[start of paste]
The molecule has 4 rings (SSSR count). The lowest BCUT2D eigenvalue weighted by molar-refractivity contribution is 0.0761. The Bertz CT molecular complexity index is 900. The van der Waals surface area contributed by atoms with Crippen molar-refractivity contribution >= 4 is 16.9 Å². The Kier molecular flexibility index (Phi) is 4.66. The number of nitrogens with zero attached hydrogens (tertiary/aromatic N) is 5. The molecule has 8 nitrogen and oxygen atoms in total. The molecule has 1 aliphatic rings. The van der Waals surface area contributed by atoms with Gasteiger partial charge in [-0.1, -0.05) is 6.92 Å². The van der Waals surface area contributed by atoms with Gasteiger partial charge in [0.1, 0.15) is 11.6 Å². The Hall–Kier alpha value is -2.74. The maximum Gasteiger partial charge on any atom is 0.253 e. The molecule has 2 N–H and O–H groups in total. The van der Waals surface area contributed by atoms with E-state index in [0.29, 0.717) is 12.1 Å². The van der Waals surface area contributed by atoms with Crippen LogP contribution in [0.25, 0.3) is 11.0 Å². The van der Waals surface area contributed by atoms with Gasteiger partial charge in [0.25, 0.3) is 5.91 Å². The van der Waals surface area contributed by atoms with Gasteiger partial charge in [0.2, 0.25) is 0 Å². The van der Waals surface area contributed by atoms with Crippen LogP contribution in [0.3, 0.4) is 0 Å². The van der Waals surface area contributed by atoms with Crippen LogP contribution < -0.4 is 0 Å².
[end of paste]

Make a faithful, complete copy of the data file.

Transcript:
The molecule has 4 rings (SSSR count). The lowest BCUT2D eigenvalue weighted by molar-refractivity contribution is 0.0761. The Bertz CT molecular complexity index is 900. The van der Waals surface area contributed by atoms with Crippen molar-refractivity contribution >= 4 is 16.9 Å². The Kier molecular flexibility index (Phi) is 4.66. The number of nitrogens with zero attached hydrogens (tertiary/aromatic N) is 5. The molecule has 8 nitrogen and oxygen atoms in total. The molecule has 1 aliphatic rings. The van der Waals surface area contributed by atoms with Gasteiger partial charge in [-0.1, -0.05) is 6.92 Å². The van der Waals surface area contributed by atoms with Gasteiger partial charge in [0.1, 0.15) is 11.6 Å². The Hall–Kier alpha value is -2.74. The maximum Gasteiger partial charge on any atom is 0.253 e. The molecule has 2 N–H and O–H groups in total. The van der Waals surface area contributed by atoms with E-state index in [0.29, 0.717) is 12.1 Å². The van der Waals surface area contributed by atoms with Crippen LogP contribution in [0.25, 0.3) is 11.0 Å². The van der Waals surface area contributed by atoms with Gasteiger partial charge in [0.25, 0.3) is 5.91 Å². The van der Waals surface area contributed by atoms with Gasteiger partial charge in [0.2, 0.25) is 0 Å². The van der Waals surface area contributed by atoms with Crippen LogP contribution in [0.3, 0.4) is 0 Å². The van der Waals surface area contributed by atoms with Crippen LogP contribution < -0.4 is 0 Å².